Do you think builders/contractors benefit from getting a woman's perspective?


I was recently hired by some friends of ours to work alongside their builder in the reconstruction of their fire-destroyed home (no one was hurt!). The wife has entrusted me with the responsibility of being her "voice" when it comes to elements in the design that need a female's input and I think the builder and I make a great team as a result. So, what do you think? Is it important for a builder/contractor to have a woman's perspective in the process of building or remodeling a home? I'd love to hear from you! ~Vanessa
http://www.atthepicketfence.com/2012/05/picket-fence-project.html
do you think builders contractors benefit from getting a woman s perspective, home improvement
do you think builders contractors benefit from getting a woman s perspective, home improvement
do you think builders contractors benefit from getting a woman s perspective, home improvement
At The Picket Fence

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2 of 29 comments
  • Cheryl
    on Jul 21, 2012

    A woman's input is absolutely necessary. I see so many things done by builders, installers w/o any thought as to who and how many will use a space. How about using all that wasted wood to reinforce areas around windows for drapery rods. How about making towel bars 32 inches so can be set in studs instead of the silly 14 inch ones everyone pulls out of drywall. All the towels are bigger today and I want mine to dry between uses. How about doors at least 38 wide in case someone becomes disabled. How about adequate closet spaces? In the bath quit putting soap dishes right in the path of the shower! Ditto shelving for shampoo, etc. I want a bench in there instead of risking life and limb to shave my legs and those 36 in sq showers are horrible. Stairs and Slick tile flooring in the bath are a recipe for an accident or death in the bath. Deeper sinks to keep water from splashing everywhere! Power flush commodes and higher seats because the low ones are hell for bad knees, hips, backs and it is not just older people w such problems. Pull out shelving, divided storage for pot, pans, bakeware. It just goes on and on.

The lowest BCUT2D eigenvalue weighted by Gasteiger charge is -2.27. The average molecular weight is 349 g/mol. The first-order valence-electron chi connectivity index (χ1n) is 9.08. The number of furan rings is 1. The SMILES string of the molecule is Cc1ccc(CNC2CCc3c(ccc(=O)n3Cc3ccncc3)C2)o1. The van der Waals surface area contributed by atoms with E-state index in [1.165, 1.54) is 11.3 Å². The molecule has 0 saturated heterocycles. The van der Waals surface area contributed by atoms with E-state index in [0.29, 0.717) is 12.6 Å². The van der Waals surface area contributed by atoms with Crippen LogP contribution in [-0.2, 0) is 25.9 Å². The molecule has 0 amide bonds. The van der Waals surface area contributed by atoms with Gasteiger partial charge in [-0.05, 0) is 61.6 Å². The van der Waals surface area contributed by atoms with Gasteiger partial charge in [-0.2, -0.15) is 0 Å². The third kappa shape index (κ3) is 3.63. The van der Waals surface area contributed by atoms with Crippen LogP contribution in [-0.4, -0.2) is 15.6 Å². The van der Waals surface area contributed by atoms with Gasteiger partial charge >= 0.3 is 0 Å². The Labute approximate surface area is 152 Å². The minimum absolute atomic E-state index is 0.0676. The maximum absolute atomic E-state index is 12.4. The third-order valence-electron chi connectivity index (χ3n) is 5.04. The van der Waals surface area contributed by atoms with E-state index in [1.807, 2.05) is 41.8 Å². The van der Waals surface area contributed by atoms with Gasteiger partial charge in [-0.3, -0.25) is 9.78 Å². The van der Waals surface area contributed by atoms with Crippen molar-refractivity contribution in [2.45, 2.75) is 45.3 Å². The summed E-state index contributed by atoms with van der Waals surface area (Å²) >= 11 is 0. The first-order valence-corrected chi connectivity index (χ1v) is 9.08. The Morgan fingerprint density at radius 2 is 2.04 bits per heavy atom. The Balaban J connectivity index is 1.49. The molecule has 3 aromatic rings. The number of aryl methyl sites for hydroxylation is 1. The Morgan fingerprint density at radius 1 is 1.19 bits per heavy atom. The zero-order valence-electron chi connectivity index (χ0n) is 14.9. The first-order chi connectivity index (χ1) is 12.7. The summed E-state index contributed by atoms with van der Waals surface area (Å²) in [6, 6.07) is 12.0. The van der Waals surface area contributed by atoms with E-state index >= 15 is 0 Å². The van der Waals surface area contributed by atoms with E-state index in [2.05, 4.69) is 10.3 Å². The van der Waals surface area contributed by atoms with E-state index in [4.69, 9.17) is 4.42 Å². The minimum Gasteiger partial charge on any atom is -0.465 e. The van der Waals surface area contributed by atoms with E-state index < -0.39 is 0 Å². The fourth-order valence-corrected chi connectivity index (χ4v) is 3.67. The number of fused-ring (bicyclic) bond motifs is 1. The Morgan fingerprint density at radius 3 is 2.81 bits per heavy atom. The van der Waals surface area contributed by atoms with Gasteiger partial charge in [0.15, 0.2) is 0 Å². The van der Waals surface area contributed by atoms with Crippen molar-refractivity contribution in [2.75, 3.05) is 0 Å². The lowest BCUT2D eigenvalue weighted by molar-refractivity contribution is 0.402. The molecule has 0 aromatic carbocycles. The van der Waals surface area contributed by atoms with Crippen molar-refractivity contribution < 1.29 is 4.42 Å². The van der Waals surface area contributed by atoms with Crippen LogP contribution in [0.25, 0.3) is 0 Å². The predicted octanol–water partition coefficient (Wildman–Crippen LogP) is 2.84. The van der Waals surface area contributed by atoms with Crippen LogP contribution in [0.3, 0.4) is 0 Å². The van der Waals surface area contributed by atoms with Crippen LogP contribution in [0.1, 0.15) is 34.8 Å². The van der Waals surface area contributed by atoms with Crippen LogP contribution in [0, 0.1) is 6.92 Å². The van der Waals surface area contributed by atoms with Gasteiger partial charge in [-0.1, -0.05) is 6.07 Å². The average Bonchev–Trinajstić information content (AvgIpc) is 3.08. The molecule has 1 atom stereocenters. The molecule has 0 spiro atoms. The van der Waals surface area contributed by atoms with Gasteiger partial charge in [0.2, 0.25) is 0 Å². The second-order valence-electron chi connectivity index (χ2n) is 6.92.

• Linda T
    on Jul 21, 2012

    My partner built a shower wide enough for a wheel chair, with a tile seat that he put the hot pipe through, so it's warm when you sit on it. The toilet is higher than normal, and there are grab bars next to it, and in the shower. We also put louvered, sprung, double doors on the outside, to be able to push in or out.

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